One soccer match, two Egyptian cities, and court ruling are what encapsulate the furor that has accumulated in Egypt over the last few months, and is now threatening that nation’s stability.
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It would appear that this trial – and not the one of Hosni Mubarak - has become the fuse that was lit a year ago, and has now reached the powder keg.
The question remains: Will that keg explode, or will Egyptian security forces manage to contain the eruption that could send the nation into an uncontrollable tailspin?
The riots were peaking as the Cairo judge read out his ruling - which included death sentences for 21 men, jail sentences for 28, and acquittals for 24.
In Port Said, from where most of the convicted men hail, the violent riots raging since January reached their most intense levels, with reports of protesters taking over the road leading to the port, and the reliving of city police of its responsibility to maintain law and order by the military.
In Cairo, hundreds of people massed near the headquarters of the interior ministry and the courthouse, two buildings that have become targets of popular rage and as such are under military protection.
The affair began with a soccer match that took place between two Egyptian teams, Port Said’s Al-Masry and Cairo's Al-Ahly, in early February of 2012. Fighting broke out between fans of the two soccer clubs at the end of the match; people were trampled, heads were split, and guns blazed indiscriminately. At the end of the day, 73 people had been killed.
The victims’ families, and the fans of both clubs, waited for the court's ruling on the incident for the past year; a period that was marked by political upheaval so intense it threatened to tear Egypt apart. The difficulties in drafting a constitution, the hasty plebiscite conducted to approve it, Mohammed Morsi’s executive decisions to grant himself dictator-like powers, and the tense relations between the government and the army all took place against the backdrop of the looming financial crisis. These events have been fanning the flames of frustration, with combustion only a catalyst away.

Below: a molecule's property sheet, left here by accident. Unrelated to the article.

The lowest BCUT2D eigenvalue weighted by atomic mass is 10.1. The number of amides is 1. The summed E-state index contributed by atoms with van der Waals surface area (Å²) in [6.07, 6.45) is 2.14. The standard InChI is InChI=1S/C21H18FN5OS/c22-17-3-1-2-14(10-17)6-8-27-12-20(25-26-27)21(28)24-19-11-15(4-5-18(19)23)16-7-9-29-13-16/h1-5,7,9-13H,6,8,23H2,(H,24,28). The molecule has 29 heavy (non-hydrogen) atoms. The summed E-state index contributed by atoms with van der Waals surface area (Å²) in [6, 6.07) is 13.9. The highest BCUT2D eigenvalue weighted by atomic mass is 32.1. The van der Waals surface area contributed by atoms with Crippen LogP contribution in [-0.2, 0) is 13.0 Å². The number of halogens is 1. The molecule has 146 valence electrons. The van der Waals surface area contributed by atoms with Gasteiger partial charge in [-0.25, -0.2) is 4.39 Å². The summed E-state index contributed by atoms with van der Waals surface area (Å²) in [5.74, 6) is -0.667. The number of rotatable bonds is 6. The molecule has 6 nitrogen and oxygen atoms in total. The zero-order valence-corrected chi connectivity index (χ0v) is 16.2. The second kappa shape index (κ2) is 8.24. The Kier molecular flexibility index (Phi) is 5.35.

Will the “Port Said massacre” trial, as it was dubbed by the Egyptian media, be that catalyst? The answer hinges on the nature of the violence that will ensue, the number of casualties it will claim, the police’s ability to quell the riots, and the military’s willingness to act against civilians.
In Port Said, the court ruling (which is a continuation of the January ruling in which 21 offenders were sentenced to death) was labelled a “political ruling” whose agenda is to satisfy the Al-Ahly fans, who are considered supporters of the regime.
But there is no rejoicing in Cairo, either. Fans of Al-Masry are angry over the light prison sentences handed down to the police commanders, and the 28 acquittals. Hours after the decision was announced - via a televised message in a courtroom empty of audience - civilians in Cairo continued to amass around the interior ministry headquarters, demanding that the interior minister step down. Some of those protesters made their way to Tahrir Square.
For now, the opposition leaders have not taken advantage of the gatherings and riots to increase their political capital and take a run at Morsi’s government. The opposition forces, which found an unlikely ally in the courts - who have been serving their interests – refrained from joining the protests, as this could be seen as a delegitimizing move that would put the alliance at risk. If the situation deteriorates, however, the court ruling and the soccer match could turn into political ammunition of an especially potent variety, as next month’s election draws near.